I am a reader. I am always reading something. On my bedside table there are always at least three to five books (sometimes more). In a pinch, I’ve been known to read the backs of cereal boxes. To say I am an avid reader is definitely an understatement. I think I could probably just about keep the local public library in business by myself. Did I mention how much I love the library?
I also love to share what I read. When I find a gem, I recommend it to pretty much everyone I know. If I think it’s a bummer, I generally don’t say much because you might find something in it I don’t. If you want to see some of what I’ve been reading and what’s on my to-read list (I often forget to update), you can check out Good Reads.
Sometimes when you read a book, it really sticks with you. Sometimes because it’s incredibly well written (usually), sometimes because it moves you out of your comfort zone and makes you really think about things, sometimes because the book or the subject of the book really inspires you–and sometimes, just because.
I have many books that have stuck with me. I’ve been inspired, I’ve traveled the earth–and beyond, I’ve been moved, I’ve learned, I’ve laughed (yes, I do laugh out loud when I’m reading–and sometimes I even talk back to my books), I’ve cried.
Here are 10 of those books that have stuck with me the most (in no particular order). I’m sure if I thought longer, I could come up with even more books that really had an impact on me. There are a couple of notable omissions here. I did not include my primary religious texts here–they would have made up nearly half my list. Suffice it to say that reading the word of God has certainly had more impact on my life than anything I ever have or ever will read.
Where the Red Fern Grows
by Wilson Rawls
Everyone has a favorite childhood book. They are all favorite for different reasons. This one is mine. When I was in the fifth and sixth grades, Miss Hoffman read to us every day after lunch. This was one of the books she read. I was so drawn into the story that I read it myself at the same time. I just couldn’t wait for school every day to find out what would happen to Billy and his coon hounds, Old Dan and Little Ann. It was the first time I read a book and cried. Even today, this story still brings tears.
It was with this book that I learned the power of the written word and the emotions it could evoke. If you’ve read it, you know what I’m talking about. If you haven’t, you need to. And read it to your kids. It is one of the classics of children’s literature, in my opinion.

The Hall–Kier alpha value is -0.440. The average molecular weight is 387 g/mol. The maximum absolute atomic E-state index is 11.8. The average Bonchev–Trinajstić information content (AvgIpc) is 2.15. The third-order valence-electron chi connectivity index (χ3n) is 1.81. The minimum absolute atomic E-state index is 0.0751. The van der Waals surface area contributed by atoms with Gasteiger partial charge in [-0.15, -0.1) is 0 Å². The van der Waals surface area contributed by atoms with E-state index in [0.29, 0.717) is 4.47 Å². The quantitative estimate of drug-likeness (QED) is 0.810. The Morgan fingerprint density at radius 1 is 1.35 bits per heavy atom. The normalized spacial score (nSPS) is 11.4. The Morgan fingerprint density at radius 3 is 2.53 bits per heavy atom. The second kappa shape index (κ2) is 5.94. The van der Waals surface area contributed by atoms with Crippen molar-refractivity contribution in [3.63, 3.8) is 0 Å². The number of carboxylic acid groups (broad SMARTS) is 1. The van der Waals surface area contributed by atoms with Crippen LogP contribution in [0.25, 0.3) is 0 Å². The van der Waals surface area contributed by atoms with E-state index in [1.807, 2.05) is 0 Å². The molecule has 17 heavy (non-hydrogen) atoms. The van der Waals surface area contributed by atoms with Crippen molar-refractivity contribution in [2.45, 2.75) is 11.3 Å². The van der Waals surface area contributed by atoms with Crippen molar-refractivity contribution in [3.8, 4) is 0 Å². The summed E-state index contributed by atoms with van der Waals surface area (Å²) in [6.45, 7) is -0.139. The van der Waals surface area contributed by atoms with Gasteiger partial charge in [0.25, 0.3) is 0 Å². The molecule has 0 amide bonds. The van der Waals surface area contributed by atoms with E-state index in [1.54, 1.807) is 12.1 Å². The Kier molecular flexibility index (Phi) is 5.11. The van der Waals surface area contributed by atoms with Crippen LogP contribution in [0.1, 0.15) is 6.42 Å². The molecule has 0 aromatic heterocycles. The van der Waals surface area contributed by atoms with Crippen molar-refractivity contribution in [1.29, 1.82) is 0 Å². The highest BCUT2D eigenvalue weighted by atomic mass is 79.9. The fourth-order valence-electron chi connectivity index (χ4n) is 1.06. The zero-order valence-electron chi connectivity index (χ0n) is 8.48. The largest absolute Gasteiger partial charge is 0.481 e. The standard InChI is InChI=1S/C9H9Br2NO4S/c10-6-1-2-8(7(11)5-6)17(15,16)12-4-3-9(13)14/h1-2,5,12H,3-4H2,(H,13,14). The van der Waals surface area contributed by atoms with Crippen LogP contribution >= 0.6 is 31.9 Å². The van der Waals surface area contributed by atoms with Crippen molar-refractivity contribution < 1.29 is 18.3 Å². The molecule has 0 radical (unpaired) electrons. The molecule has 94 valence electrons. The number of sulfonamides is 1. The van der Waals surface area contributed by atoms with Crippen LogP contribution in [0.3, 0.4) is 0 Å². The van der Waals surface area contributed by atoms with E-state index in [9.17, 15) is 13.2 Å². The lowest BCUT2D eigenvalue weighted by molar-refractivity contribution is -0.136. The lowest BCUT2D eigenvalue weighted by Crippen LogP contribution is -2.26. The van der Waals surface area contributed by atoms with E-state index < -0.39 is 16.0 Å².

This is a short book. I only read it for the first time a couple of years ago. I happened upon it at the library (libraries have good stuff!) and I liked it so much I went out and bought my own copy.
It’s told in the form of narrative/mini-novel, as so many of the books in the Ken Blanchard series are. Obviously, it’s a format that works. Instead of telling us how to do it, the book illustrates the principles in action through the characters in the story. As stories go, it’s not great fiction, but as a teaching tool, it does illustrate the point well.
This book has changed the way I plan and structure my time and set goals. I still have long to-do lists, but I’ve learned how to plan and how to realistically gauge what I can and cannot do. Amazingly, when I am really following along with it I am so much more focused and productive than at other times. The system is simple enough that I’ve started teaching it to my kids.
A Thousand Splendid Suns
by Khalid Hosseini
Another library find that I ended up buying. And after I read this, I read The Kite Runner. It was an interesting year. It seemed for months everything I read was about Afghanistan, Iran, Iraq, India and other Asian cultures. I call it my “eastern” phase.
Of all the novels I read, this is the one that stopped me in my tracks. I usually can knock off a novel in two or three days. This one took me nearly two weeks to get through. I found myself reading it much more slowly than I usually read, but then reading for shorter periods so I could absorb and process what I was reading. It is not an easy read, but it is a great story. I will admit to having known very little about Afghan culture and history before reading this. A Thousand Splendid Suns is the compelling story of multiple generations of an Afghani family spread over 30 years or so. Since reading it, I have become keenly aware of just how blessed I am to have been born in a free country where I can choose my life and I am free to make my own decisions.
Three Cups of Tea: One Man’s Mission to Promote Peace. . . One School at a Time
by Greg Mortenson
This is another book from my eastern phase. Before I read it a friend told me I would want to be out doing good things to fix the world before I even got halfway through it. She was right. Reading this book definitely increased my desire and motivation to be involved in good works.
Greg Mortenson has an inspiring story. A wrong turn during a mountain climbing expedition in the Himalayas led to an extended stay in a remote mountain village and a promise to return and help. What made Greg different? He kept the promise–and then he went on to build school after school after school despite seemingly insurmountable obstacles. Dedication, sacrifice and perseverance seem almost inadequate to describe this story of opening doors and changing lives by giving people, especially girls and women, the gifts of education and literacy. And his story isn’t over yet. He continues to work and build schools for both boys and girls.
You Will Go to the Moon
by Mae and Ira Freeman